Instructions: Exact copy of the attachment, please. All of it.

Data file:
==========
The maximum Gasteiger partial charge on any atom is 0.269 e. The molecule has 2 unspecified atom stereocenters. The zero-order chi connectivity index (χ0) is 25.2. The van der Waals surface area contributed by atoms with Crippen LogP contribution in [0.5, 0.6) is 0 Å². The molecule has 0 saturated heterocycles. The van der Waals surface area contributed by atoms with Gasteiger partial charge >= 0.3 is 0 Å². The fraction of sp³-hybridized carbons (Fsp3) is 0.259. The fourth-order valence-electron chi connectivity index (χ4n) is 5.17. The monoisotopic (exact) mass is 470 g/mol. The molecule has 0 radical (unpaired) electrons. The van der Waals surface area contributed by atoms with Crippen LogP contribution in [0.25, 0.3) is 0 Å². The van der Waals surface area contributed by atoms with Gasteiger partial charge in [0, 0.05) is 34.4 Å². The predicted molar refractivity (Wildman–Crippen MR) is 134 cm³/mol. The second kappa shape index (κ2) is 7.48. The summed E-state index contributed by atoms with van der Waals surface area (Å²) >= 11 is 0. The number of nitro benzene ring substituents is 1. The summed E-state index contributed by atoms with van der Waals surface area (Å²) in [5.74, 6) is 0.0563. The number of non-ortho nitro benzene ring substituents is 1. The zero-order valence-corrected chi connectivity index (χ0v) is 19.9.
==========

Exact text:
The maximum Gasteiger partial charge on any atom is 0.269 e. The molecule has 2 unspecified atom stereocenters. The zero-order chi connectivity index (χ0) is 25.2. The van der Waals surface area contributed by atoms with Crippen LogP contribution in [0.5, 0.6) is 0 Å². The molecule has 0 saturated heterocycles. The van der Waals surface area contributed by atoms with Gasteiger partial charge >= 0.3 is 0 Å². The fraction of sp³-hybridized carbons (Fsp3) is 0.259. The fourth-order valence-electron chi connectivity index (χ4n) is 5.17. The monoisotopic (exact) mass is 470 g/mol. The molecule has 0 radical (unpaired) electrons. The van der Waals surface area contributed by atoms with Crippen LogP contribution in [0.25, 0.3) is 0 Å². The van der Waals surface area contributed by atoms with Gasteiger partial charge in [0, 0.05) is 34.4 Å². The predicted molar refractivity (Wildman–Crippen MR) is 134 cm³/mol. The second kappa shape index (κ2) is 7.48. The summed E-state index contributed by atoms with van der Waals surface area (Å²) >= 11 is 0. The number of nitro benzene ring substituents is 1. The summed E-state index contributed by atoms with van der Waals surface area (Å²) in [5.74, 6) is 0.0563. The number of non-ortho nitro benzene ring substituents is 1. The zero-order valence-corrected chi connectivity index (χ0v) is 19.9.